Don’t know whether to laugh or cry

The remains of our 2003 Toyota Camry after the fireWe had the most 2017 thing happen to us. The car we gave our daughter caught on fire. We will never know why. She had been taking it in for regular service and had a smog check done on it recently. But as she was driving with a friend, the car began to rattle and smoke. She pulled over to the side of the road. She and her friend got out just before the engine burst into flames.

We’re not talking about my mom’s 1960 “unsafe at any speed” Chevrolet Corvair or my 1974 “glorified Pinto” Ford Mustang II. This was a 2003 Toyota Camry. A Toyota Camry. Many cars of this model year are still on the road. And ours gave us 15 years of dependable service before its self-immolation.

Why does this represent 2017?

After the fire, we felt a jumble of emotions. We feared for our daughter’s and friend’s safety. We were relieved when they were OK. We were happy when our daughter replaced the Camry by buying her first car. But we were upset that she is now burdened with car payments. And we were heartbroken to see a car that was a part of our family reduced to a burned-out shell. I usually turn to humor to deal with a crisis. But whenever I thought up a joke, I became too upset to tell it. I don’t know whether to laugh or cry.

That’s the way we’ve been feeling all year.

We’ve had a number of happy things happen in our family in 2017. Our son achieved his goal of getting his driver license and buying his first car. Our granddaughter now lives with us. We have an enjoyable new spa. Things are going well at work, and I finished a couple of novels.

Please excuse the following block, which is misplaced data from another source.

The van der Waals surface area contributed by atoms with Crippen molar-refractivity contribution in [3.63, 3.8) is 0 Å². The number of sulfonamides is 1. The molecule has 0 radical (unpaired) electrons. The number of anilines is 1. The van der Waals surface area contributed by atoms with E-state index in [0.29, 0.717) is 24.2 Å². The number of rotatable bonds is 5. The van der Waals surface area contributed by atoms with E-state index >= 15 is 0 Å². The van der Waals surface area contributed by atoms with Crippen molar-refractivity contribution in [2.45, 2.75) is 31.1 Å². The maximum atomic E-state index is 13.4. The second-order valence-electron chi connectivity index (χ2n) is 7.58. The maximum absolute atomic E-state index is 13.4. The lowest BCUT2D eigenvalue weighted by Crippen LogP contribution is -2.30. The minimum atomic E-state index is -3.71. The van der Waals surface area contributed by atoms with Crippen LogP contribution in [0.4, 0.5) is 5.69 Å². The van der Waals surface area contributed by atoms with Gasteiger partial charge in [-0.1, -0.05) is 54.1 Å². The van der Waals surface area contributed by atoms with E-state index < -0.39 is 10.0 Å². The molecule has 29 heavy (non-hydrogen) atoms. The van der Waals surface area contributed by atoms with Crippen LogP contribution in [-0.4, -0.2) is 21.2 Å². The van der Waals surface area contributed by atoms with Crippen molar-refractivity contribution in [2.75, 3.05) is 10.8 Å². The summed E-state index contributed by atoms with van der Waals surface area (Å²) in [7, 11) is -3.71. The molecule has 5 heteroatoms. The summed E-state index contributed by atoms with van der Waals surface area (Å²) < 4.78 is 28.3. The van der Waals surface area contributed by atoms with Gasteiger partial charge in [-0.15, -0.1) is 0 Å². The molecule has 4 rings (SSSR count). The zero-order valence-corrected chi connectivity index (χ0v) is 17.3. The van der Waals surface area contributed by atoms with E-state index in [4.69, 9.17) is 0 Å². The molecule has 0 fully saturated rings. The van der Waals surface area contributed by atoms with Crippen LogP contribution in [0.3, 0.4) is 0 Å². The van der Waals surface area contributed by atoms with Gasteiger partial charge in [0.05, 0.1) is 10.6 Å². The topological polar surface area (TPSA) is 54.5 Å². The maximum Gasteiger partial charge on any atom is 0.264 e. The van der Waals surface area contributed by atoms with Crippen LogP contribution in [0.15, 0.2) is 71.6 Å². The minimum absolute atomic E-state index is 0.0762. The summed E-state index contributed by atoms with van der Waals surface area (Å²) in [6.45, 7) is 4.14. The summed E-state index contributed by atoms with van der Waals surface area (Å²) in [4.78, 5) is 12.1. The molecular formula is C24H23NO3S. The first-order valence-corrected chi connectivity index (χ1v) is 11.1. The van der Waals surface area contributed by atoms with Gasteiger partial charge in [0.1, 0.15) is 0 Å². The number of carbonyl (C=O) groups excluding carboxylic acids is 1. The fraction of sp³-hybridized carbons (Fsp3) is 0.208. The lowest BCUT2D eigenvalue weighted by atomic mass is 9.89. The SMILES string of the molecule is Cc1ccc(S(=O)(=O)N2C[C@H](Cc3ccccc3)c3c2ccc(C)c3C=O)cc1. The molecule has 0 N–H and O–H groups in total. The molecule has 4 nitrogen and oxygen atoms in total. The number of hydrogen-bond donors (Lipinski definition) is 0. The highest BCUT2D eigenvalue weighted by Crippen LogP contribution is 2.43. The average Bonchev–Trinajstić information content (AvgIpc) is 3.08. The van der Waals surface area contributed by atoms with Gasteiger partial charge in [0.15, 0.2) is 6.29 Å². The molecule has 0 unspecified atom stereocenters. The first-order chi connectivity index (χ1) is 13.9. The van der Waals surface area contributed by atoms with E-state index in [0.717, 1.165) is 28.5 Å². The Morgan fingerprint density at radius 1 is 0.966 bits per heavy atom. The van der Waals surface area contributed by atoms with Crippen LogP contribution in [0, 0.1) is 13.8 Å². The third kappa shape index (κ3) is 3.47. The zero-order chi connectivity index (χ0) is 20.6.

At the same time, we know that plenty of frightening things are happening in the world. We don’t know what will happen to our health insurance and taxes. We wonder how many retailers will be closing their doors after the holidays and what this will do to the economy. We’re edging closer to nuclear war. We see civility give way to raw hatred. The institutions and norms that form the foundation of our society are under constant attack. When a sliver of hope is dangled in front of us, dozens of cynics, demagogues, and cowards snatch it away. Journalists are dismissed as fake. Comedians have turned into activists.

We don’t know whether to laugh or cry.

In 2017, we feel like we’re standing on the side of the road watching our society catch on fire. We are relieved that we are safe, but we are angry and heartbroken that the institutions and civility we depended on are being destroyed. We maintain hope that the fire can be stopped in time, the damage can be contained, and we can rebuild. But we can’t avoid the sense of uncertainty and loss. We also know the burdens and effort it will take to make our society whole again.

We will recover. We may even come to laugh about our ordeal. But things will never be the same.


Comments are closed.